The final countdown
This is my last ATT welcome page. The past year has flown by, and for the final time I am sitting here faced with a blank sheet of paper (well, computer screen) once again wondering how I can cram in all the things I would like to say in just 800 or so words. Needless to say, I am looking forward to my next year as President, at a time that could see some significant changes becoming clearer (more on MTD in this issue) and I look forward to hearing how the ATT can support you at this time.
One significant change comes from the result in the general election. Who would have expected that result and a hung parliament? We are now faced with a period of political, economic and fiscal uncertainty as deals are done and while I predicted in last month’s welcome page that the bits of the Finance Bill that were lost in the pre-election wash would simply all be reintroduced in a new post-election bill, who can tell? This is not helpful given how many of the provisions were supposed to come into effect from 1 or 6 April and many of our clients will have planned accordingly.
Before I say goodbye there is just time to open up Old Batty’s Almanac and look at a couple of the issues facing us over the next 12 months. By far the biggest challenge is going to be MTD. Irrespective of which government is in power it is going to go ahead so the ATT will be working with HMRC to try and make sure that the end product is workable.
This is not going to be easy – but we are already sharing what we know through our free MTD Events and these are proving a very useful source for hearing your current comments and concerns. We are nearly at the end of our current run, but look out for more events in the autumn. Another source that is helping us in a similar way is our annual conferences, and it is always heartening to hear how much you enjoy these events and enjoy sharing your experiences with fellow professionals.
MTD is certainly going to change the way you work but may in the long run turn out to be more of an opportunity rather than a threat. The idea of taxpayers (and their agents) being able to interact with HMRC via an online account that uses Big Data to pull together all of the information relating to them into one place is fundamentally a good thing. However, the answers that the MTD system produces must be right and all taxpayers must be able to use the system and have confidence in it. There are simply too many instances of HMRC’s systems not working correctly at the moment to be sure this will happen. It is essential that the end users, ordinary taxpayers, can understand the rules and what is required of them.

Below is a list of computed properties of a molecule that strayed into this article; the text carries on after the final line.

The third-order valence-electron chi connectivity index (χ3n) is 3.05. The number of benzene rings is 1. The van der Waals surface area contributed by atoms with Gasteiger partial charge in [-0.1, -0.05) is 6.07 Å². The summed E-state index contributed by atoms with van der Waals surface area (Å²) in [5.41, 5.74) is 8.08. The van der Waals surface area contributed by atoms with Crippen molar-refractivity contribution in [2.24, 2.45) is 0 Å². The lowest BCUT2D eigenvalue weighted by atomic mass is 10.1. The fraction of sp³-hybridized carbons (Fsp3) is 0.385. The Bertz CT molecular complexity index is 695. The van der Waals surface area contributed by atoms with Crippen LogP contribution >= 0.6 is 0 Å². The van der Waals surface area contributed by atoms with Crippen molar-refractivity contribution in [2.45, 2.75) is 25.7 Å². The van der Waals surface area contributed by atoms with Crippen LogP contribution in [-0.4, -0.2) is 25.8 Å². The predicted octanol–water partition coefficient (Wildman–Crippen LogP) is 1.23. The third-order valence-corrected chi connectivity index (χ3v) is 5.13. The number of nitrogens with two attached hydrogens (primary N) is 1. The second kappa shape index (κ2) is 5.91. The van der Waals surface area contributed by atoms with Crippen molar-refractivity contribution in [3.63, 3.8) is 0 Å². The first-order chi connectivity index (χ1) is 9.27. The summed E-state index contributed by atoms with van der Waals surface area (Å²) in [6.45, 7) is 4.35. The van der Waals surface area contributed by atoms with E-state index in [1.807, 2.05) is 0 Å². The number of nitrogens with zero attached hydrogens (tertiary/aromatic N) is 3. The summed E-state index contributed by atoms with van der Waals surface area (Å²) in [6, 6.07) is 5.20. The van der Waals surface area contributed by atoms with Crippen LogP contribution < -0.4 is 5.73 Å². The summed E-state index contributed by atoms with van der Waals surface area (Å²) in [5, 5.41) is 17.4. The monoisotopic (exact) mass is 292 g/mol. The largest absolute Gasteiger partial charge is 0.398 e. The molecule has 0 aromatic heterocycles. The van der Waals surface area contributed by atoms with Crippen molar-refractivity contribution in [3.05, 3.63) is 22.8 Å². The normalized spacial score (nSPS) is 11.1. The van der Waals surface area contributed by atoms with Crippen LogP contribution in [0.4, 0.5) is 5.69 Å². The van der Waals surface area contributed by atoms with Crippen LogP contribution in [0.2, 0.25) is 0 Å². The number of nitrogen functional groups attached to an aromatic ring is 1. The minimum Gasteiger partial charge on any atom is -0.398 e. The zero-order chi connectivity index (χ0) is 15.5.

This brings us to the UK tax code, one of the longest and most complex in the world, which even ATT members and other qualified tax professionals can find hard to follow and understand. There is a real need for both simplification and an improvement in the quality of drafting. This is not something that can be achieved in the short term, but is something where the ATT can contribute to the debate.
It is also an area where our excellent technical team and the members of the Technical Steering Group can continue to be a critical friend to government policy makers. At the end of June, Helen Thornley and Emma Rawson joined our Technical Team and together with Will Silsby one of their first jobs will be to review the Finance Bill and submit comments to the government to reflect the views of members. They will be introducing themselves in next month’s Tax Adviser and you will hear more from them in our technical news pages in the coming months.
So that is it! I look forward to meeting as many of you as possible as I travel around the country during my year as ATT President. Thank you for reading and to all of you who have been in touch to say you have enjoyed my ramblings.
Over to you, Tracy.